The role of the D1 dopamine receptor subtype in mediating cocaine effects was examined in mice in which the D1 receptor gene had been ablated by homologous recombination. Cocaine reward was assessed by conditioned place preference experiments using mice which had either one allele (+/-) or both alleles (-/-) of the D1 dopamine receptor gene disrupted and in their wild type (+/+) littermates. Cocaine conditioning resulted in similar increases in preference for drug-paired environments in mice of each of the three genotypes. Cocaine did not alter locomotor activity levels in homozygous, D1 knockout mice -/-, whereas increased activity was noted in both +/+ and +/- animals. These results are consistent with the idea that the D1 receptor is involved in the locomotor stimulant effects of cocaine, but has little role in a major test of the rewarding and reinforcing effects of the drug.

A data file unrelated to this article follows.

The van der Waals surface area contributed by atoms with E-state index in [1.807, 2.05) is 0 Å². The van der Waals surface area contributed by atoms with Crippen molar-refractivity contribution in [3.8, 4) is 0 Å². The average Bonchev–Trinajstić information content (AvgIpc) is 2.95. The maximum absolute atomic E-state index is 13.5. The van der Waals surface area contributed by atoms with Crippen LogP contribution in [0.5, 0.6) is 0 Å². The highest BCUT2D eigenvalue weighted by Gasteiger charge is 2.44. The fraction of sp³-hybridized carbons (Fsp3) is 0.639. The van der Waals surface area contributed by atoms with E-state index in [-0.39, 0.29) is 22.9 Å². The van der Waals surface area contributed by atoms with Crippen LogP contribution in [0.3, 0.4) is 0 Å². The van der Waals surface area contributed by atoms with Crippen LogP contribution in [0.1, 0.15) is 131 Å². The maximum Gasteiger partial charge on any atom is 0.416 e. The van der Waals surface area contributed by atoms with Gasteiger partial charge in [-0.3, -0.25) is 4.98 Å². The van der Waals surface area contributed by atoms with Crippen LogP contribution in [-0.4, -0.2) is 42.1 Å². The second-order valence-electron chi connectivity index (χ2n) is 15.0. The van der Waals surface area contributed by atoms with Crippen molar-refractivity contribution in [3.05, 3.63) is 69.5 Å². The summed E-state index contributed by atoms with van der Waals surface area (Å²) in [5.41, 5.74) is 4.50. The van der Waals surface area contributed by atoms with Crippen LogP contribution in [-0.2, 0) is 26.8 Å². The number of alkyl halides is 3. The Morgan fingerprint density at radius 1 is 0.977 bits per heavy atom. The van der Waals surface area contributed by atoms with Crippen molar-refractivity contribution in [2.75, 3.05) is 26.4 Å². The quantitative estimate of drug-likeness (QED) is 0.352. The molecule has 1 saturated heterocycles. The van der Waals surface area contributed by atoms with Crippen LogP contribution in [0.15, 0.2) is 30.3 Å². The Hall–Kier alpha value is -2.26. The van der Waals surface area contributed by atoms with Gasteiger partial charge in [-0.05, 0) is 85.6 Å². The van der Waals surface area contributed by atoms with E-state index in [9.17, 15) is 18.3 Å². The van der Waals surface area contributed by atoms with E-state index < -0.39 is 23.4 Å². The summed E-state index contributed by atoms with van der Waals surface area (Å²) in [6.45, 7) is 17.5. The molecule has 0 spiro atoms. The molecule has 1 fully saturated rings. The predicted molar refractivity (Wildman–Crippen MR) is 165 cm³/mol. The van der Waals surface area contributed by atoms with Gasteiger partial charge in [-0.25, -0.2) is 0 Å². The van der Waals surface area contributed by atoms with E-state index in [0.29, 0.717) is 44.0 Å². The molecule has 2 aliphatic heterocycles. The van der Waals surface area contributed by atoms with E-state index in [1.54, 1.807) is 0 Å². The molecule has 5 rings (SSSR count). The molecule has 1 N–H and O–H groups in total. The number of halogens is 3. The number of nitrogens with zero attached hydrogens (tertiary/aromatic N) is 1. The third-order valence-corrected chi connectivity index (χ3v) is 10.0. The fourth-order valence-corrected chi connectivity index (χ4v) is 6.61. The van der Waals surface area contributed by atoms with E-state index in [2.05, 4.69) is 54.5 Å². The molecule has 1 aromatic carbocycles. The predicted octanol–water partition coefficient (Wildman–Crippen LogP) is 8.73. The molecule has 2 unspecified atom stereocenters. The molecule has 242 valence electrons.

|Original language||English (US)|
|Number of pages||3|
|State||Published - Nov 27 1995|
- Conditioned place preference
- D1 dopamine receptor
- Homologous recombination
ASJC Scopus subject areas